Colby College student Adaobi Nebuwa, 22, left, and Jonathan Fisher, also of Colby, right, work together Monday to fill bags with personal care essentials at the Bill & Joan Alfond Main Street Commons in Waterville. About 300 kits are being assembled that contain hand warmers, washcloths, bandages, hand sanitizer and other items. Local community organizations commemorated Martin Luther King Jr. Day through personal acts of service for community members in need. Rich Abrahamson/Morning Sentinel

WATERVILLE — A project to honor the legacy of Martin Luther King Jr. was in full swing Monday in downtown Waterville as Colby College leaders and students, along with members of the community, spent time collecting, sorting and packaging personal winter necessities for homeless Mainers.

The Chace Forum at the Bill & Joan Alfond Main Street Commons was the site of the work; celebrating and honoring the life and work of the civil rights leader by engaging in a day of service was the purpose.

The personal winter care kits were to be packaged and taken to the Mid-Maine Homeless Shelter later this week, according to Elizabeth Jabar, Colby’s Lawry Family Director of Civic Engagement.

“The homeless shelter is such a great partner,” Jabar said, amid a flurry of activity. “They do such critical work.”

Members of the Colby College community, from left, Suheir Alaskari, Jessica Wilbur, Abi Dolloff and Jonathan Fisher organize donated items Monday before filling bags with personal care essentials at the Bill & Joan Alfond Main Street Commons in Waterville. About 300 kits are being assembled that contain hand warmers, washcloths, bandages, hand sanitizer and other items. Local community organizations commemorated Martin Luther King Jr. Day through personal acts of service for community members in need. Rich Abrahamson/Morning Sentinel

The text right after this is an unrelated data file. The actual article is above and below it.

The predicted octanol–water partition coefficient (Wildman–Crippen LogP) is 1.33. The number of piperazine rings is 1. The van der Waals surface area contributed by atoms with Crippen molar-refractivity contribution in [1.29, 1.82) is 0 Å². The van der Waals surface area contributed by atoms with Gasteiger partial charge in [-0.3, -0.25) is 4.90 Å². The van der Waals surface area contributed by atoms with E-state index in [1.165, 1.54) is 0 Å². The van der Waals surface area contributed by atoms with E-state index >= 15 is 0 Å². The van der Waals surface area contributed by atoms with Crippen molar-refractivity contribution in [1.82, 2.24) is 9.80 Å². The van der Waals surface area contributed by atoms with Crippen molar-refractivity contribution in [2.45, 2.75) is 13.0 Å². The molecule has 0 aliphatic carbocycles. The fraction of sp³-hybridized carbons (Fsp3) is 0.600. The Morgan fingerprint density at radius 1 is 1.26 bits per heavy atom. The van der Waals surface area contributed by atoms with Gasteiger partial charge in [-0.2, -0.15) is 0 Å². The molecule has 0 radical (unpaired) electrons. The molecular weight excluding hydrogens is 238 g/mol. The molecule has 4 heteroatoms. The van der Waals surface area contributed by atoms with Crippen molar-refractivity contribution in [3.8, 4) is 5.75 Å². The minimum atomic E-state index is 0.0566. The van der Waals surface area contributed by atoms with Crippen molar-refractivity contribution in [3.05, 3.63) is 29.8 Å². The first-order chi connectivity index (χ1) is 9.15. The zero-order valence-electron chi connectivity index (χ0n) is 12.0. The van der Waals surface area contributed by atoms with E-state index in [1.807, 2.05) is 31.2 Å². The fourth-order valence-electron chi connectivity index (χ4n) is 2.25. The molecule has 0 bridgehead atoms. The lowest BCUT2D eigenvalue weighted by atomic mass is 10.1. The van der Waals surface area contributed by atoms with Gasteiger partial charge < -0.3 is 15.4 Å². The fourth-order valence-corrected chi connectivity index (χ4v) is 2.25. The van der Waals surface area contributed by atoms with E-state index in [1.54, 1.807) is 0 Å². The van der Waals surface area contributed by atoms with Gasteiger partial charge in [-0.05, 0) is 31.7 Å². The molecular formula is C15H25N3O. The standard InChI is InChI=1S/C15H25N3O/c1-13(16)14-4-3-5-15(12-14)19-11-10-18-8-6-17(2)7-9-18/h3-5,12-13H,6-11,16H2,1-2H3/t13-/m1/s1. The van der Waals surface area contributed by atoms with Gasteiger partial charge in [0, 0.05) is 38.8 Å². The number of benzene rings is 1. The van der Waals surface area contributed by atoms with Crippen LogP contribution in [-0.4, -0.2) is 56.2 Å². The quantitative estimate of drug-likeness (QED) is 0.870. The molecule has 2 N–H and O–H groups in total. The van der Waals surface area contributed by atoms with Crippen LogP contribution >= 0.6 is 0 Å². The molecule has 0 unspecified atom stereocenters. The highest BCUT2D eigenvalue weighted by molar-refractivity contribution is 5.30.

Jabar’s office organized the drive to collect personal necessities after she contacted the homeless shelter to ask for a list of items people need. Volunteers on Monday sorted washcloths, adhesive bandages, gauze, disinfectant wipes, hand sanitizer, antibiotic ointments, surgical tape, hand warmers and other items, placing them into plastic bags and boxing them to be delivered to the shelter.

A lunch was held at the Colby campus following the service activity, with staff members and students conversing and reflecting on King’s efforts toward justice and peace.

Advertisement

Colby College student Adaobi Nebuwa, 22, of London sorts washcloths Monday while filling bags with personal care essentials at the Bill & Joan Alfond Main Street Commons in Waterville. About 300 kits are being assembled that contain hand warmers, washcloths, bandages, hand sanitizer and other items. Local community organizations commemorated Martin Luther King Jr. Day through personal acts of service for community members in need. Rich Abrahamson/Morning Sentinel

As Margaret McFadden, Colby’s provost and dean of faculty, helped organize the winter kits at the Chace Forum, she reflected on King and his work.

“I think his legacy is so complex and far-reaching, but it was driven at base by serving others and empowering people to make their lives better,” McFadden said. “And so this feels like we want to use the resources of Colby to empower people in need in the community. We talk a lot about King’s civil rights work, which is extremely important, but he also worked in anti-poverty programs, anti-war activity, so this feels like a little bit in keeping with that.”

Gustavo Burkett, dean of the college at Colby, echoed McFadden’s comments, noting that volunteers from all levels — students, faculty, staff members and others — came together to work on a project to help others.